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In re T. M.

Court of Appeals of Oregon

March 20, 2019

In the Matter of T. M., a Person Alleged to have Mental Illness.
v.
T. M ., Appellant. STATE OF OREGON, Respondent,

          Submitted August 7, 2018

          Wasco County Circuit Court 17CC04883; John A. Wolf, Judge.

          Alexander C. Cambier and Multnomah Defenders, Inc., fled the brief for appellant.

          Ellen F. Rosenblum, Attorney General, Benjamin Gutman, Solicitor General, and Robert M. Wilsey, Assistant Attorney General, fled the brief for respondent.

          Before Hadlock, Presiding Judge, and DeHoog, Judge, and Aoyagi, Judge.

         Case Summary:

         Appellant was involuntarily committed to the Oregon Health Authority for a period not to exceed 180 days, after the trial court concluded that she is a person with mental illness within the meaning of ORS 426.130(1)(a)(C). Specifically, the court found that appellant is dangerous to others due to a mental disorder. Appellant seeks reversal of the order of involuntary commitment. Appellant does not dispute that she suffers from bipolar disorder with psychotic features. However, she contends that the evidence was insufficient to establish that she was dangerous to others due to her mental illness. In finding otherwise, the court relied on an incident shortly before her commitment in which appellant had threatened and come close to assaulting her ex-husband, who was her primary caretaker, as well as appellant's disruptive behavior at the commitment hearing. Held: Although the evidence was overwhelming that appellant had a mental disorder, the evidence was insufficient to establish that she was dangerous to others at the time of the hearing within the meaning of the statute. The only evidence was that appellant's near-assault of her ex-husband was an isolated incident, and nothing in the record suggests that appellant's conduct at the [296 Or.App. 704] hearing was of a type predictive of future dangerousness, as opposed to merely rude and disruptive.

         Reversed.

         [296 Or.App. 705] AOYAGI, J.

         Appellant seeks reversal of an order committing her involuntarily to the Oregon Health Authority for up to 180 days. Appellant contends that the trial court erred because the evidence in the record was insufficient to establish that she was dangerous to others due to a mental disorder. See ORS 426.130(1)(a)(C); ORS 426.005(1)(f)(A). We agree with appellant and, accordingly, reverse.

         Unless we exercise our discretion to review de novo, which we do not in this case, we "view[] the evidence, as supplemented and buttressed by permissible derivative inferences, in the light most favorable to the trial court's disposition and assess whether, when so viewed, the record was legally sufficient to permit that outcome." State v. L. R., 283 Or.App. 618, 619, 391 P.3d 880 (2017); see also State v. S. R. J., 281 Or.App. 741, 748-49, 386 P.3d 99 (2016) ("Whether the evidence of danger is legally sufficient to support a determination that appellant is 'dangerous' for purposes of ORS 426.005(1) is a determination that we review as a matter of law.") We state the facts in accordance with that standard of review.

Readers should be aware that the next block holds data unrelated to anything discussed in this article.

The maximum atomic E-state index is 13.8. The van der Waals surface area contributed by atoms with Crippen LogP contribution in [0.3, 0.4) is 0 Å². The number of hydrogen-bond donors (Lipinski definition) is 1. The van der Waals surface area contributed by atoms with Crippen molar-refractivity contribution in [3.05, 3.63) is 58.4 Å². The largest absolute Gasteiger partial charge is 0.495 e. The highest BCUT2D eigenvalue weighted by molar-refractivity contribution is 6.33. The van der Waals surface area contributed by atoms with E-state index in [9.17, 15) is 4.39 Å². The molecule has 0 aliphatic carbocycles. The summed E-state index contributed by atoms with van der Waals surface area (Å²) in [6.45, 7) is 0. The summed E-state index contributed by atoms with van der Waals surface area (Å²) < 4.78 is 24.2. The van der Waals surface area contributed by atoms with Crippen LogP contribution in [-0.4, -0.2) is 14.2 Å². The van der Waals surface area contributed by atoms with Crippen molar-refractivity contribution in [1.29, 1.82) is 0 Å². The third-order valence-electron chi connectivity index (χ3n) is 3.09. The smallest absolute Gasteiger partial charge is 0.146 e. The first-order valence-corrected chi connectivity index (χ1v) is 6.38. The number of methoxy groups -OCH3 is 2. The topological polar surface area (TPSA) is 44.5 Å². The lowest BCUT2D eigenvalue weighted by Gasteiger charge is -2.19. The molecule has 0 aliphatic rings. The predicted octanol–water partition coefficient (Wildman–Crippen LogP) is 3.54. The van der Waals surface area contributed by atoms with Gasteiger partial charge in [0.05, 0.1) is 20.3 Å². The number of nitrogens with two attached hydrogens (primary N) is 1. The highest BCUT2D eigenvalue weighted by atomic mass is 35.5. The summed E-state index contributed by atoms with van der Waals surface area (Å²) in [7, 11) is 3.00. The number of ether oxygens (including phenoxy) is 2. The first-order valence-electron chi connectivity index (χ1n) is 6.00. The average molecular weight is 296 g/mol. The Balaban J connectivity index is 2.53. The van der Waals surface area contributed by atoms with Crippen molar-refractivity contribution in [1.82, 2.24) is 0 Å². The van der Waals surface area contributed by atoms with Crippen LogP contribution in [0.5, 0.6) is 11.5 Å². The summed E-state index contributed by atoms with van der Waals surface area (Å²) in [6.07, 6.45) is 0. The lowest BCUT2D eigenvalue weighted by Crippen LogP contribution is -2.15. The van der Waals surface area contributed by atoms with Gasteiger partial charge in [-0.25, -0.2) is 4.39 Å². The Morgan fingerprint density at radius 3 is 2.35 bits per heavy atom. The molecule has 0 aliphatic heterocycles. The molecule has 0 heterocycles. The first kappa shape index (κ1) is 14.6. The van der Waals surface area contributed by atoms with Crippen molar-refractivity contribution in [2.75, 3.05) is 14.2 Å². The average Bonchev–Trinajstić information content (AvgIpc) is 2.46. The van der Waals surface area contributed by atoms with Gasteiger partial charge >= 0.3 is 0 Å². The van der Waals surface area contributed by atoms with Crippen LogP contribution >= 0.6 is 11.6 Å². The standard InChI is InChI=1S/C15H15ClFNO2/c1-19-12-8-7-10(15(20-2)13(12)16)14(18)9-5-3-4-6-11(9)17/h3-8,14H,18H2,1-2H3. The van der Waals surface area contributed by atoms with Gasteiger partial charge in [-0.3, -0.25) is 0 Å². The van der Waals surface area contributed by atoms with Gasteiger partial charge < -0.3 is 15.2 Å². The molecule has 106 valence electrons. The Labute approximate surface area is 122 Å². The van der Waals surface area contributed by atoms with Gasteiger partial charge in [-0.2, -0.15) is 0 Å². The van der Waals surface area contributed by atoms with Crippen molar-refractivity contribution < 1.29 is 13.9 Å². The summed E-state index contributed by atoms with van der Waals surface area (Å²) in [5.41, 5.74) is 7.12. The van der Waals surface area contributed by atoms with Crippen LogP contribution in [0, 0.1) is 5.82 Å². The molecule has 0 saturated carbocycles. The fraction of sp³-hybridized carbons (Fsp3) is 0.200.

Appellant suffers from bipolar disorder with psychotic features. Her primary caregiver and sole support is D, to whom she was married for 22 years until their divorce in 2007. Appellant has continued to live with D since their divorce.

         Appellant stopped taking her medications in April 2017. Several months later, around August 1, D told appellant that she should go to bed. It was around 2:00 Or. 3:00 a.m., and appellant had been sitting in a chair for almost 24 hours. To facilitate her going to bed, D removed a number of religious statues from the top of appellant's bed, wrapped them in a blanket, and threw them on the floor. When appellant went in the bedroom and saw what he had done, she "went bonkers." According to D, "[s]he told me I attacked St. Anthony and I was going to hell, and she was going to kill me, and she went up to the fireplace, grabbed a poker and raised it over her head like that and was actually coming after me." D was in a recliner, so he could not back up, and "[i]t was scary." Appellant was about four feet in [296 Or.App. 706] front of him, and the poker was two-and-a-half to three feet long. D thought that appellant was actually going to hit him, but, "at the last minute," D grabbed a large brass lamp from the side table, and appellant backed off. Appellant calmed down after about five minutes and put the poker down. It was "pretty scary," and D thought about calling the police. He did not, because, within five minutes, appellant started laughing and was back to being "jovial, nice, [and] friendly."

         Appellant was subsequently brought to the hospital for other reasons (not described in the admitted evidence), which led to a commitment hearing that took place on August 15. Appellant was verbally disruptive throughout the hearing, including constantly interrupting the witnesses, the attorneys, and the judge, and frequently insulting them.[1] Appellant, who has no children, repeatedly referenced her (delusional) belief that she had a "little boy" at home who was starving and needed her to bring him food and water. Early in the hearing, in the midst of appellant insisting that she needed to get home to feed her little boy, the court noted on the record that appellant (who was shackled) had attempted to leave the ...


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